So what exactly is optimism? I looked it up in Seligman and Peterson’s Handbook of Character Strengths and Virtues, my main reference for Positive-Psychology-based personal growth. Optimism is a virtue of Transcendence, closely allied with hope. It seems to have several components:

  • goals – approaching life in a goal-oriented way
  • pathways – goal planning, being able to imagine routes to reach the goals
  • agency – goal motivation, being motivated to achieve goals

In other words, hope was defined as the perceived capability to derive pathways to desired goals and motivate oneself via agency thinking to use those pathways…

[I]ndividuals who are able to realize these three components and develop a belief in their ability are hopeful people who can establish clear goals, imagine multiple workable pathways toward those goals, and persevere, even when obstacles get in their way. (Hope on Wikipedia)

Unfortunately Seligman and Peterson say science doesn’t know how to teach or grow optimism. (Update: Actually Seligman has done a lot of scientific study on teaching optimism.) But I think we can. So how do we do it? Here are some things that work for me:

The first two are things you can practice. Practice is a way to invite things into your life, to give them space. My friend and mentor Jim McCarthy says about inviting, “A want is a baby have.”

The third one is about getting to know yourself better, getting to know other people better, developing intimacy, and letting their qualities and strengths rub off on you. And the last two, meditating and seeing a therapist, are both practices and ways of being intimate with yourself. They let your own inner strengths shine out, which I find helps me be more resilient and hopeful about life. Optionally if you like reading, learning about positive psychology (the science of psychological wellness) can give you a bigger picture. I’ll write more about positive psychology here soon.

But how do those things work? That’s a topic for another blog post. Or maybe the how doesn’t matter. If you want more optimism, I invite you to try some of these out. And if you have other things that work for you, I’d like to hear about them.

Love Dogs

One night a man was crying,
“Allah, Allah!”

His lips grew sweet with the praising,
until a cynic said,
“So! I have heard you
calling out, but have you ever
gotten any response?”

The man had no answer for that.
He quit praying and fell into a confused sleep.

He dreamed he saw Khidr, the guide of souls,
in a thick, green foliage,
“Why did you stop praising?”
“Because I’ve never heard anything back.”
“This longing you express
is the return message.”

The grief you cry out from
draws you toward union.

Your pure sadness
that wants help
is the secret cup.

Listen to the moan of a dog for its master.
That whining is the connection.

There are love dogs no one knows the names of.
Give your life to be one of them.

Jellaludin Rumi,
translated by Coleman Barks, available in the book Essential Rumi

Running As Spiritual Practice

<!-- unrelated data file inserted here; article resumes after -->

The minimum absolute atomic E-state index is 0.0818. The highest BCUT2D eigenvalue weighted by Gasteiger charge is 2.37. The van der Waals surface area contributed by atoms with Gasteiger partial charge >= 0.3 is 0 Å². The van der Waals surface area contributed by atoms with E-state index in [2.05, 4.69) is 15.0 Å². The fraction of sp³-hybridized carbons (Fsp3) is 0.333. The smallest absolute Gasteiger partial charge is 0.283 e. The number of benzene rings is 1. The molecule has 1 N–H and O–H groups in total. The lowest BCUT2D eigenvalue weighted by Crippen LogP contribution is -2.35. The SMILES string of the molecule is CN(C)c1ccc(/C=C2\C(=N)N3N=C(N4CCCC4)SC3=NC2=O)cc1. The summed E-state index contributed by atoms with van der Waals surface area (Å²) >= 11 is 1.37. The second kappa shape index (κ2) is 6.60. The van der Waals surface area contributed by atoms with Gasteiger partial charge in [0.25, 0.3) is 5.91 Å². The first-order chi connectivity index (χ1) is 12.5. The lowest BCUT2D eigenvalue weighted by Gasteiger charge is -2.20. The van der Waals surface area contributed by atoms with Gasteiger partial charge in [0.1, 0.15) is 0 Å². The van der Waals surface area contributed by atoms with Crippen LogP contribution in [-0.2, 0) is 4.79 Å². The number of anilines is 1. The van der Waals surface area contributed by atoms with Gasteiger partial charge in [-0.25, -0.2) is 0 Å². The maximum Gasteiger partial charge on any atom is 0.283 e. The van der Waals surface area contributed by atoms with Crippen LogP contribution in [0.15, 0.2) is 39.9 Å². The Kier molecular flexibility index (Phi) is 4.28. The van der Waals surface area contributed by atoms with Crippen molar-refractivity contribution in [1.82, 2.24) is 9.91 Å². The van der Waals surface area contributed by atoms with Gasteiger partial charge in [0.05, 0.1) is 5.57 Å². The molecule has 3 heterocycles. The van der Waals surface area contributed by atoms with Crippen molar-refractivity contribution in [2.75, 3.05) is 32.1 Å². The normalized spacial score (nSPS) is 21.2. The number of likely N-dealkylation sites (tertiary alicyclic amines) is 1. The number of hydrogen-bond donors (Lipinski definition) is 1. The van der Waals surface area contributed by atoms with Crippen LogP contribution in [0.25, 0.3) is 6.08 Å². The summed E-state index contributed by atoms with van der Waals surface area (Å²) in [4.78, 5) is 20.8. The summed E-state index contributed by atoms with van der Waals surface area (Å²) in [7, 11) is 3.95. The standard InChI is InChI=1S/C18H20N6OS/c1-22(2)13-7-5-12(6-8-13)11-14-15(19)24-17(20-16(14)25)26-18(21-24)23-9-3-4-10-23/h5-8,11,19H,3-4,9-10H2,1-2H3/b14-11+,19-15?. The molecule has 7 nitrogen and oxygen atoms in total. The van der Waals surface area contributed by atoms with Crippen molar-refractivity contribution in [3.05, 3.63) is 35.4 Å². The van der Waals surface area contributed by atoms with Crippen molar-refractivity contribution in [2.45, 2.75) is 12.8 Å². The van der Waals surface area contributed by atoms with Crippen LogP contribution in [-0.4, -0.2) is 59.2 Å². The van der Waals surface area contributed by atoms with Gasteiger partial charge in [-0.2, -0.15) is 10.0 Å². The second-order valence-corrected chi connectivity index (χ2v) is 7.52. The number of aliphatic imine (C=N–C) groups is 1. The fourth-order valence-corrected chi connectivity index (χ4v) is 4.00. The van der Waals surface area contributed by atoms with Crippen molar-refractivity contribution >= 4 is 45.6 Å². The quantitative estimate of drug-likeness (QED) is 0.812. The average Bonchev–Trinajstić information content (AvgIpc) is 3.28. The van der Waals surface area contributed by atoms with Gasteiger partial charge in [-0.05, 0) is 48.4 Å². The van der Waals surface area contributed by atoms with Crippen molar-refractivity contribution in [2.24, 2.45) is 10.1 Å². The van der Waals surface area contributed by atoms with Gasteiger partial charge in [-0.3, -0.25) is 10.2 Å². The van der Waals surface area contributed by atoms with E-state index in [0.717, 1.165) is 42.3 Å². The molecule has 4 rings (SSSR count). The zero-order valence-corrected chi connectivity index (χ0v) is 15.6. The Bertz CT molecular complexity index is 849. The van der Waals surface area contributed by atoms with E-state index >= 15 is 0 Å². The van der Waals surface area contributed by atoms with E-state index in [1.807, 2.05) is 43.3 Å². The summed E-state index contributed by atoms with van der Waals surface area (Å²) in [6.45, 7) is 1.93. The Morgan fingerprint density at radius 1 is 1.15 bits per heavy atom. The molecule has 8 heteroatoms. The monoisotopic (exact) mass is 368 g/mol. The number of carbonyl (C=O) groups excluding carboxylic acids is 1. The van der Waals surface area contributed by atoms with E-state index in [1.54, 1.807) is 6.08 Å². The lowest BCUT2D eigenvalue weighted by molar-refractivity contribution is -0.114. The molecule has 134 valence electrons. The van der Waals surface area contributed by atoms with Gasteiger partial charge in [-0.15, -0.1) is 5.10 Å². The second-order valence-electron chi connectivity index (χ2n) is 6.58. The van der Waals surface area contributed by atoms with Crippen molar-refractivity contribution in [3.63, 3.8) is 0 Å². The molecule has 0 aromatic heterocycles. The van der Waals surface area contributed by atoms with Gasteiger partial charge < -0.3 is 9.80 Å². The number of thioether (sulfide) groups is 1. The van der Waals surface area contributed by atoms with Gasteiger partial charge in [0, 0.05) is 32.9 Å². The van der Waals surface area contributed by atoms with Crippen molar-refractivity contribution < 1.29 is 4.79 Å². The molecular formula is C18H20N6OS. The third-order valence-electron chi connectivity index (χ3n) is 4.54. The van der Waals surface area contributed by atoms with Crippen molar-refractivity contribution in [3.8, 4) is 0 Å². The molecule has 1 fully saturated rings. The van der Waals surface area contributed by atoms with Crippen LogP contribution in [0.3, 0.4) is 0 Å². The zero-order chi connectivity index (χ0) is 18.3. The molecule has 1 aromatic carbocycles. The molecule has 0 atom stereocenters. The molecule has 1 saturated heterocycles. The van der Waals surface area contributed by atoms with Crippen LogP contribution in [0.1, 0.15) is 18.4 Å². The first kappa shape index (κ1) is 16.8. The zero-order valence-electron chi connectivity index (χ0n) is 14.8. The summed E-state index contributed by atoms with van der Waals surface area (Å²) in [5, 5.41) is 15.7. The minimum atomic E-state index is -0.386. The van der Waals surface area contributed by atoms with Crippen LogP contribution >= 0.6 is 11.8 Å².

Lately I’ve been interested in running as spiritual practice. I didn’t used to think about myself as a spiritual person – that came to me later in life, after I started meditating. And I only recently started running. But now somehow running is caring for my body, mind and spirit. When I run I can just be with me. No music or headphones. I treat it more like a moving meditation.

After writing the last blog post, I remembered there was an On Being episode on Running As Spiritual Practice that I wanted to listen to. So I did today. Wow.

Here’s a couple of excerpts:

Sometimes, as runners, we’re not all feeling great about ourselves. And I woke up one morning — you know, you just have those mornings, and you look in the mirror, you’re like, “I hate this.” It’s so irrational. You know that nothing has changed in the past seven hours since you went to bed. Nothing is different. But you wake up, and it’s almost like my body isn’t mine, which makes me sad because all of my body is mine. Like, if anything, it’s the only thing that is truly mine.

So for me, though, once I started running it was really hard to be angry at my body in the same way. I would get out on the road and, all of a sudden, step by step, it was like running myself back to myself in a lot of ways.

Christina Torres

When I was training for my second marathon — I was running Chicago, and I went to go get some new shoes. And the guy at the running store — I was telling him, “Yeah, I’m not super excited about this. I just want to get through. I’m kind of nervous about my time and everything.” And he was like, “Yeah, the best thing for you to remember is that the blessing is outside of your comfort zone.”

And so that was something for me to really kind of think about. And it was something that I would actually meditate on, literally just saying over and over and over in my head as I continued my training. And it’s something that I do now. Whenever I’m challenging myself to something new, I keep saying that the blessing really is outside of your comfort zone. If you stay and do what you’re comfortable with, you’ll never experience something new and incredible.

Ashley Hicks

On Being – Running As Spiritual Practice

Strava for Apple Watch

I have been running a fair bit lately – both for exercise and to care for my spirit. I’ve had an Apple Watch Series 2 for some time and in general been quite happy with it. It’s not really a watch, like the iPhone is not really a phone, but more on that some other time. I had the idea the watch might help me track my running better. I was using the Nike Running Club app for iPhone. But the Nike Running Club Apple Watch app was incredibly frustrating. It actually crashed the watch. Not once. Not occasionally. But often.

A friend pointed me at the Strava app for iPhone, which also has an Apple Watch app. Some say the Strava app is not very accurate. It’s accurate enough for me. It uploads data to Strava’s website where you can track your runs over time. And it has one key feature that I haven’t seen mentioned online: it never crashes. It’s rock solid.

Maybe people take that aspect for granted. It does seem like not crashing and certainly not crashing my device is a minimum bar for a key app that I’m going to spend time with. So coming from Nike Running Club, I was happy to find something more reliable.

Strava’s app is very basic. It tracks time, distance, pace, and heart rate. That’s all I need. Recommended.

Update: I switched to the Apple Workout app, since it’s improved a lot and in my opinion is now better than Strava.